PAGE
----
Does the nose know? Not really.
While law enforcement routinely rely on the alerts of drug dogs as a pretext to search the inside of a driver’s vehicle for illicit drugs, a new study reveals that these animals are alarmingly prone to error.
A team of researchers from the United States and Poland assessed the ability of trained dogs to accurately detect the presence various controlled substances, including marijuana, hashish, amphetamines, cocaine and heroin. Although drug dogs were relatively likely to reliably detect the presence of contraband in controlled, indoor environments (e.g., a room that was already familiar to the dog), their accuracy diminished significantly in situations that would mimic those of a real-world traffic stop.
In scenarios where dogs accessed the perimeter of a motor vehicle, the animals alerted accurately to contraband only 64 percent of the time. Fifteen percent of the time, dogs failed to recognize the presence of illicit drugs. More alarmingly, some 22 percent of the time, the dogs indicated that drugs were present when, in fact, they were not.
Drug dogs’ failure rates were even more pronounced in situations where the animals had access to the inside of a vehicle. In this scenario, dogs correctly responded to the presence of contraband only 58 percent of time. They provided false alerts a whopping 36 percent of time.
In short, in the scenarios involving traffic stop-like situations, trained police dogs frequently alerted their handlers to the presence of "drugs" that were never there.
Nonetheless, in 2005, the United States Supreme Court ruled in Illinois vs. Caballes that an alert from a police dog during a traffic stop provides a constitutional basis for law enforcement to search the interior of the vehicle.
The new study, which appears online ahead of print in the journal Forensic Drug International, is far from the first to question the reliability of drug detection dogs. In 2011, researchers at the University of California at Davis reported that the performance of drug-sniffing dogs is significantly influenced by whether or not their handlers believe illicit substances are present. In other words, if their trainers thought that contraband was on the premises, so did their dogs. "Handlers' beliefs that scent was present potentiated handler identification of detection dog alerts," investigators concluded in the journal Animal Cognition. "This confirms that handler beliefs affect outcomes of scent detection dog deployments."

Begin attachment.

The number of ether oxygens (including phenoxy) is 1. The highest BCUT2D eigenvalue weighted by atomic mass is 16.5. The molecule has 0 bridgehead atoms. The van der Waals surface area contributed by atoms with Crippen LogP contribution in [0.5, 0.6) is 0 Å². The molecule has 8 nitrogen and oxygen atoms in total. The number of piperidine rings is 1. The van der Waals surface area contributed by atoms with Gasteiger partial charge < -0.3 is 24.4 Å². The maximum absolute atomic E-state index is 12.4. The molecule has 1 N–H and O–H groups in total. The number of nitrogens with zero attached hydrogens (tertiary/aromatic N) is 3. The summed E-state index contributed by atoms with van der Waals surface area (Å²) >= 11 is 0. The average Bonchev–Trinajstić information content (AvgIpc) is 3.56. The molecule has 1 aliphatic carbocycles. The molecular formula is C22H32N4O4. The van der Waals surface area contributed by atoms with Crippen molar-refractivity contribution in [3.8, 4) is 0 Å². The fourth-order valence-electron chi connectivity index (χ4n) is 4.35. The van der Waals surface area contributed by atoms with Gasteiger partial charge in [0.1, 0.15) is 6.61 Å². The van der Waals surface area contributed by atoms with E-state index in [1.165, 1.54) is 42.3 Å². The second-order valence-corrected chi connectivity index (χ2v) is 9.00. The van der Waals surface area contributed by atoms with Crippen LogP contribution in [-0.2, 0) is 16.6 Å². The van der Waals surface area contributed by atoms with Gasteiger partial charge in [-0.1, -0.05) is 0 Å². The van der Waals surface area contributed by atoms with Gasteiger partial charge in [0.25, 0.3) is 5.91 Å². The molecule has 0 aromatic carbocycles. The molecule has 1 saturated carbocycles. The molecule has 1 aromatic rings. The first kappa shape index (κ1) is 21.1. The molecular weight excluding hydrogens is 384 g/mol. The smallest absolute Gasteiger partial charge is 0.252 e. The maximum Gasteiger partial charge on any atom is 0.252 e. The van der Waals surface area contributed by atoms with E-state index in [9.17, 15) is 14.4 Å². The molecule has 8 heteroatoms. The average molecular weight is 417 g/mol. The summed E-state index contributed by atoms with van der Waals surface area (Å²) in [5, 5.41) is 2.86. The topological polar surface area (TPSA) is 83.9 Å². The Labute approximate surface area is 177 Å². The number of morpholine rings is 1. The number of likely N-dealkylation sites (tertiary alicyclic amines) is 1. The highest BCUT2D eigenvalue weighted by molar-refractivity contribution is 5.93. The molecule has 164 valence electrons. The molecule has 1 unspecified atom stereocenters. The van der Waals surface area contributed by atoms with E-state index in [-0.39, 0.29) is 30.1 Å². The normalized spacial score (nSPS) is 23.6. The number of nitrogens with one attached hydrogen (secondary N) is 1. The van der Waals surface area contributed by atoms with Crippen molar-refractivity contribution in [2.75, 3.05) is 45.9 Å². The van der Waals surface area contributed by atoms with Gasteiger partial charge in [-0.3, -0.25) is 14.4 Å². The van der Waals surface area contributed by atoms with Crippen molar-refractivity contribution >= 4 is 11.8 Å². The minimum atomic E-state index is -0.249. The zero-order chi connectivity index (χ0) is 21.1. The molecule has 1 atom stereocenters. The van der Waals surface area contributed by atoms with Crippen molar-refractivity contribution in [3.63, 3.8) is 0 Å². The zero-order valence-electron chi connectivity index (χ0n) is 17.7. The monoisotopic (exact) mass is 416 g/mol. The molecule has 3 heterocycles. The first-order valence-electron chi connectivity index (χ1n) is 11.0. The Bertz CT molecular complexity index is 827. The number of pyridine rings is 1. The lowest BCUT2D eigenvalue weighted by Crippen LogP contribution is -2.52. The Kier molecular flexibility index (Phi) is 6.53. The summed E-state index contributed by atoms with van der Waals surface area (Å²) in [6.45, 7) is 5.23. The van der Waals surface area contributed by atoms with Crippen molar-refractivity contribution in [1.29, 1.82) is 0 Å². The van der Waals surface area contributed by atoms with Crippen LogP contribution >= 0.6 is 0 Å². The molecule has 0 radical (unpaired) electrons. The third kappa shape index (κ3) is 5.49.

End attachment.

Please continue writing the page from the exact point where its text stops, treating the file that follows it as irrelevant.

That same year, a review of Australian government statistics, published in the Sydney Morning Herald, found that some 80 percent of drug dog "alerts" in New South Wales yielded no illicit substances. In the first nine months of 2011, "14,102 searches were conducted after a dog sat next to a person, indicating they might be carrying drugs,” the paper reported. “But, in 11,248 cases, no drugs were found."
An abstract of the latest study, “Efficacy of drug detection by fully-trained police dogs varies by breed, training level, type of drug and search environment,” appears online here.